Probably the only thing Dominick DiMaggio couldn’t do better than his older brother was play baseball. He was a better student in school, a better husband, a better father, and a better businessman than his more famous sibling. Of course, most veteran baseball pundits will point out that you could count the number of players who ever played the game better than “Joltin Joe” on the fingers of one hand. Younger brother Dom had quite the game himself and in fact, he’s on the roster of just about everybody’s all-time greatest Boston Red Sox team.
Dom’s biggest handicap was his small size. He was the runt of the DiMaggio litter, a full five inches shorter and 25 pounds lighter than the 6-foot two- inch, 193 pound “Yankee Clipper.” As a result he couldn’t hit the ball as far as Joe or run quite as fast so instead he learned how to do everything else that could be done to help a team win a baseball game. One of the great statistics I uncovered during my research for this post was that no other hitter in baseball who played during the same 11 seasons as “the Little Professor” did, had as many total base hits during those years. Dom batted .298 lifetime with a .389 career on-base-percentage. He was a seven-time All Star and is among the top ten in most of the all-time Red Sox hitting categories. He was also an outstanding defensive center fielder. He scored 1,046 runs and don’t forget that he lost three seasons in the prime of his career to military service.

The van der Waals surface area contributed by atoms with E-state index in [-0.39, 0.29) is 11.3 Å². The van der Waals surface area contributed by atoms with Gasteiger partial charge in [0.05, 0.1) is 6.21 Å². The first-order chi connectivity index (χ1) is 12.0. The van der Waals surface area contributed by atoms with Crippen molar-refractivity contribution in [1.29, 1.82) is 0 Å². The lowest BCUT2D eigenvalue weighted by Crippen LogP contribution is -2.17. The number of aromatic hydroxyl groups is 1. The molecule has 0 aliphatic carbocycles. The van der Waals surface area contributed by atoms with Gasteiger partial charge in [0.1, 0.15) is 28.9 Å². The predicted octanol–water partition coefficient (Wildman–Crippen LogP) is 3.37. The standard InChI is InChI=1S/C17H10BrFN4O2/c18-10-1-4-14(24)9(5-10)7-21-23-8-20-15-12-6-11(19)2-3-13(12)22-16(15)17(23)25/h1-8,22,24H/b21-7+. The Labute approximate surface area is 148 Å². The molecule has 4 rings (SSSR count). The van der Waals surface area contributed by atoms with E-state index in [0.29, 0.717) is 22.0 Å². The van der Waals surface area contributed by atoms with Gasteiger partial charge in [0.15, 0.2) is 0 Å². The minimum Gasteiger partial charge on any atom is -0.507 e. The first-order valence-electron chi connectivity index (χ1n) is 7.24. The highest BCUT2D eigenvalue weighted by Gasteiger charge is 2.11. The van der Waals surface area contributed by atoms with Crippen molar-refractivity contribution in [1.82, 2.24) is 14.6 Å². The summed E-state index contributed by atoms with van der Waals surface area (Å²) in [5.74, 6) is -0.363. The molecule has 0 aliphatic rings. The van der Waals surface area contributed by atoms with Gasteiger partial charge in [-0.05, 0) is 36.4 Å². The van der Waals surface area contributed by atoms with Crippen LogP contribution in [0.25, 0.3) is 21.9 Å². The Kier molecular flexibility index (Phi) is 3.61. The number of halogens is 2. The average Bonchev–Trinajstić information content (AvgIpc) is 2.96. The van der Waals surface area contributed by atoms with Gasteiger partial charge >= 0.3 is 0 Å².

Dom retired in 1953 because his Red Sox Manager, Lou Boudreau felt he was past his prime and benched him. He had just come off a .294 season in 1952 but he didn’t need to play baseball to make money or to be happy. He ended up settling in Massachusetts and became an entrepreneur, starting and partnering in several successful businesses. He passed away at the age of 92 in May of 2009.